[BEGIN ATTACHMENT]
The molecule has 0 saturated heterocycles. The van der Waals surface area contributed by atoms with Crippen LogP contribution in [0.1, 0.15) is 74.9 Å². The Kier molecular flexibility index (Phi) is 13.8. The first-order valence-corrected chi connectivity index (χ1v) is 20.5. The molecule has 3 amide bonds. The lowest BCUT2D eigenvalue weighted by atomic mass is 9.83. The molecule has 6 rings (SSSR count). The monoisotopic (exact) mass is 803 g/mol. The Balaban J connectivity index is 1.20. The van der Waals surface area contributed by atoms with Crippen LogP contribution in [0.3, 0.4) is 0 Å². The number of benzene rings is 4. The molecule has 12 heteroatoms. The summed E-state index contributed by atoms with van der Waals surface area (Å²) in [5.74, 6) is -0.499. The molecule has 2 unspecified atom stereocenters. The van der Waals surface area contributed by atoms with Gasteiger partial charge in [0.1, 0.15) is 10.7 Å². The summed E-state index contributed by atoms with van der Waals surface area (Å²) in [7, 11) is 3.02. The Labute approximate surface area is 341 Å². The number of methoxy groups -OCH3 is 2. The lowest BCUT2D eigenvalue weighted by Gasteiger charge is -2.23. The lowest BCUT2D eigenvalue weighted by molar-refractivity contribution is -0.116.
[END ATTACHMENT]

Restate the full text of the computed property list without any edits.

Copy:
The molecule has 0 saturated heterocycles. The van der Waals surface area contributed by atoms with Crippen LogP contribution in [0.1, 0.15) is 74.9 Å². The Kier molecular flexibility index (Phi) is 13.8. The first-order valence-corrected chi connectivity index (χ1v) is 20.5. The molecule has 3 amide bonds. The lowest BCUT2D eigenvalue weighted by atomic mass is 9.83. The molecule has 6 rings (SSSR count). The monoisotopic (exact) mass is 803 g/mol. The Balaban J connectivity index is 1.20. The van der Waals surface area contributed by atoms with Crippen LogP contribution in [0.3, 0.4) is 0 Å². The number of benzene rings is 4. The molecule has 12 heteroatoms. The summed E-state index contributed by atoms with van der Waals surface area (Å²) in [5.74, 6) is -0.499. The molecule has 2 unspecified atom stereocenters. The van der Waals surface area contributed by atoms with Gasteiger partial charge in [0.1, 0.15) is 10.7 Å². The summed E-state index contributed by atoms with van der Waals surface area (Å²) in [7, 11) is 3.02. The Labute approximate surface area is 341 Å². The number of methoxy groups -OCH3 is 2. The lowest BCUT2D eigenvalue weighted by Gasteiger charge is -2.23. The lowest BCUT2D eigenvalue weighted by molar-refractivity contribution is -0.116.